Now known as the Music Hall of Williamsburg, this Brooklyn venue continues its relevance as one of the borough’s and city’s hottest commodities.
It is hard to remember for most New Yorkers, and for those relatively new to the city it is impossible to remember, but there was a time when you had to go to Manhattan when you wanted to take in nearly any live music event, especially indie rock. Up through the late 20th century, downtown Manhattan was virtually the only spot to catch up and coming New York City bands, as well as many of the hipper touring acts passing through the city. Even music fans living in apartments near Williamsburg would have to leave their now white-hot Brooklyn neighborhood and hop on the L train to see a show.
Of course, these days are long past, and Brooklyn is now the indisputable center of live, local music in New York City, and throughout the sizable borough there is a wealth of fantastic music venues. However, Williamsburg remains the figurative center of it all in terms of music, comedy, restaurants, bars and nightlife in general.
Williamsburg owes at least part of its distinct flavor to the fact that it was not always part of New York City, nor was it always part of Brooklyn. In fact, for much of the 19th century Williamsburg was an independent city. Just like the Lower East Side of Manhattan, Williamsburg became a diverse hub of varied ethnic communities during the immigration boom of the late 1800s; creating an exciting, multifaceted energy still felt in the neighborhood today. Williamsburg did become part of Brooklyn and New York City when the boroughs were consolidated in 1898, and its proximity to downtown Manhattan ensured its continued importance and popularity.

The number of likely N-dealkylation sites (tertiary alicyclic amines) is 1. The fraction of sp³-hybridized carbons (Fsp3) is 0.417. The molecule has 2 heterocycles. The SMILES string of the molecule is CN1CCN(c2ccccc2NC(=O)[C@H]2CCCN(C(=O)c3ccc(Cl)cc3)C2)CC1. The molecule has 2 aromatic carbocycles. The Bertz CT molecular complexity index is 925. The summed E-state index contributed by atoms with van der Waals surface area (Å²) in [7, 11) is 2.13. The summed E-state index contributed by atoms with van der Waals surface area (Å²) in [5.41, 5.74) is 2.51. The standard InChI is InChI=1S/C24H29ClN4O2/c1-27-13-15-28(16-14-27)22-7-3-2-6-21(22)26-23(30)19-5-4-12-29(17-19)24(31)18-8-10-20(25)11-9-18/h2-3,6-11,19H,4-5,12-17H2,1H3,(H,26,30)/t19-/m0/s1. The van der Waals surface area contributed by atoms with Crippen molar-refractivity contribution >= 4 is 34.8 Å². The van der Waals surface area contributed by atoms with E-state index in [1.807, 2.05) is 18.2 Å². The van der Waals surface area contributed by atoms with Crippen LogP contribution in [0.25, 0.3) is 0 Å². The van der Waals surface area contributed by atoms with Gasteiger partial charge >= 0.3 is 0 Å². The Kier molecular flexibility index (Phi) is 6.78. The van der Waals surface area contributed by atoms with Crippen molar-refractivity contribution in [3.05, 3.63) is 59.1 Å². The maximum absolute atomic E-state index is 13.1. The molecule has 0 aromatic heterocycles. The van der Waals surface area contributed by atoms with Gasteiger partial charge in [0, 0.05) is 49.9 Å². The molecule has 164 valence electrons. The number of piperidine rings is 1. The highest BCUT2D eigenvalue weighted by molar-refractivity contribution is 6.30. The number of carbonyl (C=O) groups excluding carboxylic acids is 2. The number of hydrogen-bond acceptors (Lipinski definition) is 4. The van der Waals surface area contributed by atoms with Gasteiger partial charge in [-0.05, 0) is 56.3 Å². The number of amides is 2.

As rents increased throughout Manhattan in the late 20th century, the artistic community of New York City began looking outside of the island for an affordable enclave. With lower prices for apartments near Williamsburg and easy access afforded by the Williamsburg Bridge and the L train, this section of Brooklyn soon became of the city’s most exciting cultural centers. However, before the other trendy music venues that now dot the north and south sides of the neighborhood opened, there was Northsix.
Named after its location on North 6th Street, this moderately-sized club opened in 2001 during an especially fertile period for independent music in the city. During its early years, Northsix hosted burgeoning, soon to be huge local acts such as Animal Collective and the Hold Steady, and attracted a variety of popular touring acts from Joan Jett to They Might be Giants to of Montreal. The rise of Northsix coincided with the rise of the current alt comedy boom in New York, which means the venue also hosted performances from famous local comedians like Janeane Garofalo, Todd Barry, and David Cross.
Residents of apartments near Williamsburg can regularly head to the Music Hall of Williamsburg to see performances from the likes of Sleater-Kinney, Drive-by Truckers and Battles. The club played an important role in the rise of contemporary Williamsburg, and the Music Hall of Williamsburg continues to live up to its reputation as one of the premier entertainment venues in the heart of the neighborhood.